What Is a Warehouse Bond?
Businesses that are in charge of keeping goods in storage facilities often need to post a warehouse bond to comply with state regulations. The bond requirement is a part of the licensing process for warehouse operators. There is no set bond amount nationwide, so the specific bond details vary across states.
The purpose of warehouse bonds is to protect the customers of warehouse operators. They guarantee accurate tracking and monitoring of all transactions at the warehouse. If the customer suffers any damage due to the actions of the warehouse operator, the bond ensures proper compensation for the harmed parties.
Like other surety bonds, the warehouse bond works as a contract between three entities. The warehouse operator is the principal that needs to get bonded. The state authority that provides the licensing is the obligee. Finally, the surety is the bond underwriter.
Questions about Warehouse Bonds
Who needs to obtain a warehouse bond?
Numerous states, such as New York, Massachusetts, Wisconsin, South Dakota, and Georgia, oblige warehouse operators to get licensed and bonded, so that they can operate legally.
If you are in the business of providing storage space for goods, check your state’s regulations. You might need to post a warehouse bond. Its goal is to safeguard the interests of your customers who are entrusting you with the storage of their property. The bond ensures you will handle goods properly and will abide by all applicable regulations.
Depending on the type of goods that you store, the licensing requirements can vary. Before you start your licensing process, make sure to check with your local authority about whether you need to post a bond and what its amount should be.
How much does a warehouse bond cost?
There is no nationwide bond amount for warehouse operators. The bond cost depends on this amount, thus it varies across different states. Additionally, the bond cost depends on the personal and business financials of the operator.
Every state sets different bond amount requirements, which are sometimes based on the number of warehouses operated, on the value of the goods stored, or are set case-by-case. For example, in Massachusetts, warehouse operators need to post a $10,000 surety bond for each location they are managing. In other states like Georgia, the bond amount is set individually.
Your bond premium– or the cost of the bond– is only a fraction of the bond amount you are required to post. If you qualify for the standard bonding market, you can expect bonding rates in the range of 1% to 4% of the bond amount. A simple calculation shows that for a $10,000 bond, you can pay as low as $100.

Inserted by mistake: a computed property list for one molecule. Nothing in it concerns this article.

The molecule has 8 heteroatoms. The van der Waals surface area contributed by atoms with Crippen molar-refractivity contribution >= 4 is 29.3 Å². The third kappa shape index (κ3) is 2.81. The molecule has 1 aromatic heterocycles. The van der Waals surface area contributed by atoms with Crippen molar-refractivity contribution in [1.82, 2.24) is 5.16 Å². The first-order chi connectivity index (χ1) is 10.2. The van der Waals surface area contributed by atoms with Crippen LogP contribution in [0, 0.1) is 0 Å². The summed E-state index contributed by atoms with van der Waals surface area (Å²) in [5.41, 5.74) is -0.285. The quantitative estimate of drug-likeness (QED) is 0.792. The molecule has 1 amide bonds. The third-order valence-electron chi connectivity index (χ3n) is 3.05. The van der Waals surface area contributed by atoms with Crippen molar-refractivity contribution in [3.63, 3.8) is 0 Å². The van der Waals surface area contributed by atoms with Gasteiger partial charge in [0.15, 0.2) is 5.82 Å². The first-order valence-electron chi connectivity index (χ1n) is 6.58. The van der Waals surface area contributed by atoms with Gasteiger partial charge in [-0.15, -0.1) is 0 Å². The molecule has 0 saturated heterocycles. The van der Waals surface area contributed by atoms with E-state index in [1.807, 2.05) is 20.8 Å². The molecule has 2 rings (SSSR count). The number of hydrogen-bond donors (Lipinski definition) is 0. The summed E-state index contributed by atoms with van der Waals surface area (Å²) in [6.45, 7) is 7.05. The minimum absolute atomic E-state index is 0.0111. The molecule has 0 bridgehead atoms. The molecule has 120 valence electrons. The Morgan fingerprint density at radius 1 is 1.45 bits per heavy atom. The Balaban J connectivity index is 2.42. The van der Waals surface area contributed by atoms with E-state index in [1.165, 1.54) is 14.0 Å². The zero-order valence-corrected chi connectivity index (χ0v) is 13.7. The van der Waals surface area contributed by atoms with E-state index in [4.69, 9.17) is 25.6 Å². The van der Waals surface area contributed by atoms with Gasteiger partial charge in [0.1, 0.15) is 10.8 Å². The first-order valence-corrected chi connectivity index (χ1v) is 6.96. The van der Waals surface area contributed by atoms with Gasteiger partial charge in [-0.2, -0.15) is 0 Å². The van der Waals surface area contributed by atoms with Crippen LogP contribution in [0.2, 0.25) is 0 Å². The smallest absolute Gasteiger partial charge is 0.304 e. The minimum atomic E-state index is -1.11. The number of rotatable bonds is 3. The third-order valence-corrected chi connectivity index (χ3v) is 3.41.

|Surety Bond Cost by Credit Score|
|Surety Bond Name||Surety Bond Amount||Above 700||Between 650-699||Between 600-649||Below 599|
|Massachusetts Warehouse Bond||$10,000 per warehouse||$100-$150||$100-$300||$250-$500||$500-$750|
Besides the bond amount, there are other factors that affect your bond premium. When you apply for your bond, your surety provider will examine your personal credit score, business financials, professional experience, and assets and liquidity. On the basis of this information, your bond cost will be lower if you are seen as a low-risk applicant.
You can consult our surety bond cost page for a detailed overview of how your bond price is set.
Can I get a warehouse bond with bad credit?
It can be tough to get bonded with bad credit. Here at Lance Surety Bonds, we operate our Bad Credit Surety Bonds program to help warehouse owners with low credit scores, tax liens, bankruptcies, or civil judgements get bonded.
The typical bad credit bonding rates are in the range of 5% to 10%. The bonding costs are slightly higher, but you are still guaranteed to get the top rate with us. We work with a number of A-rated, T-listed surety companies, which allows us to shop around for the best bonding option for your case.
How do I get my warehouse bond?
You can apply online for your free warehouse operator bond today! When you submit your complete paperwork, Lance Surety Bonds will deliver your exact bond quote in no time.
For further information on the bonding process, you can check out our How to Get Bonded page.
For any questions, our bonding experts are here to help. Just call us at (877) 514-5146 and we will be happy to assist you.
How are bond claims handled for warehouse operators?
If you are getting bonded for the first time, it’s important to remember that your warehouse bond is not insurance for your business. Instead, it is protection for your customers against fraudulent or negligent actions on your side.
In case you do not fulfill your contractual obligations, you can face a claim on your bond. If proven, affected parties can receive a compensation up to the penal sum of the bond. At first your surety reimburses the claimant, but you are liable to repay it fully soon after.
Because they present a serious financial threat to your business, claims are certainly to be avoided. They also jeopardize your reputation and can make it difficult to get bonded in the future.